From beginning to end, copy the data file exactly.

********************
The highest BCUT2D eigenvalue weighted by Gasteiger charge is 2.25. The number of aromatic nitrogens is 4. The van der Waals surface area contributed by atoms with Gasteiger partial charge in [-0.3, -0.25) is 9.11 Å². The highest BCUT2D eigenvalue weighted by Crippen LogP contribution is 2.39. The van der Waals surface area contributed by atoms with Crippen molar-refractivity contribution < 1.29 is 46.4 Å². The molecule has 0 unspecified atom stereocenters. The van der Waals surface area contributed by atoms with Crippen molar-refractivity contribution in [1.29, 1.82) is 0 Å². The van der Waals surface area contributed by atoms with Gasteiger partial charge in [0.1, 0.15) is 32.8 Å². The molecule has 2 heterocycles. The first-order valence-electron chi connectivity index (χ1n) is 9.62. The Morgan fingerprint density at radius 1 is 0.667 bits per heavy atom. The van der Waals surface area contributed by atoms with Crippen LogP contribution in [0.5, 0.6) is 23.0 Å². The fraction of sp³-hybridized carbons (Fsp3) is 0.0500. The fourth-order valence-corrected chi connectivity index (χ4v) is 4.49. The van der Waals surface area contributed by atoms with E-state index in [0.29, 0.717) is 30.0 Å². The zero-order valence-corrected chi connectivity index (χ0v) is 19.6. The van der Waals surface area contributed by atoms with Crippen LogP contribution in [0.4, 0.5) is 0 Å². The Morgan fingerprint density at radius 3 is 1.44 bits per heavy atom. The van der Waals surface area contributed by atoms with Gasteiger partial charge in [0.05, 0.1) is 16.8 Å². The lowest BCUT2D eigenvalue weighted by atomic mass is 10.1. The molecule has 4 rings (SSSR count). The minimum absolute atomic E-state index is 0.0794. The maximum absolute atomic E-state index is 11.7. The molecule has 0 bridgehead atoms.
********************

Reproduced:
The highest BCUT2D eigenvalue weighted by Gasteiger charge is 2.25. The number of aromatic nitrogens is 4. The van der Waals surface area contributed by atoms with Gasteiger partial charge in [-0.3, -0.25) is 9.11 Å². The highest BCUT2D eigenvalue weighted by Crippen LogP contribution is 2.39. The van der Waals surface area contributed by atoms with Crippen molar-refractivity contribution < 1.29 is 46.4 Å². The molecule has 0 unspecified atom stereocenters. The van der Waals surface area contributed by atoms with Crippen molar-refractivity contribution in [1.29, 1.82) is 0 Å². The van der Waals surface area contributed by atoms with Gasteiger partial charge in [0.1, 0.15) is 32.8 Å². The molecule has 2 heterocycles. The first-order valence-electron chi connectivity index (χ1n) is 9.62. The Morgan fingerprint density at radius 1 is 0.667 bits per heavy atom. The van der Waals surface area contributed by atoms with Crippen LogP contribution in [0.5, 0.6) is 23.0 Å². The fraction of sp³-hybridized carbons (Fsp3) is 0.0500. The fourth-order valence-corrected chi connectivity index (χ4v) is 4.49. The van der Waals surface area contributed by atoms with E-state index in [0.29, 0.717) is 30.0 Å². The zero-order valence-corrected chi connectivity index (χ0v) is 19.6. The van der Waals surface area contributed by atoms with Crippen LogP contribution in [0.4, 0.5) is 0 Å². The Morgan fingerprint density at radius 3 is 1.44 bits per heavy atom. The van der Waals surface area contributed by atoms with Gasteiger partial charge in [0.05, 0.1) is 16.8 Å². The lowest BCUT2D eigenvalue weighted by atomic mass is 10.1. The molecule has 4 rings (SSSR count). The minimum absolute atomic E-state index is 0.0794. The maximum absolute atomic E-state index is 11.7. The molecule has 0 bridgehead atoms.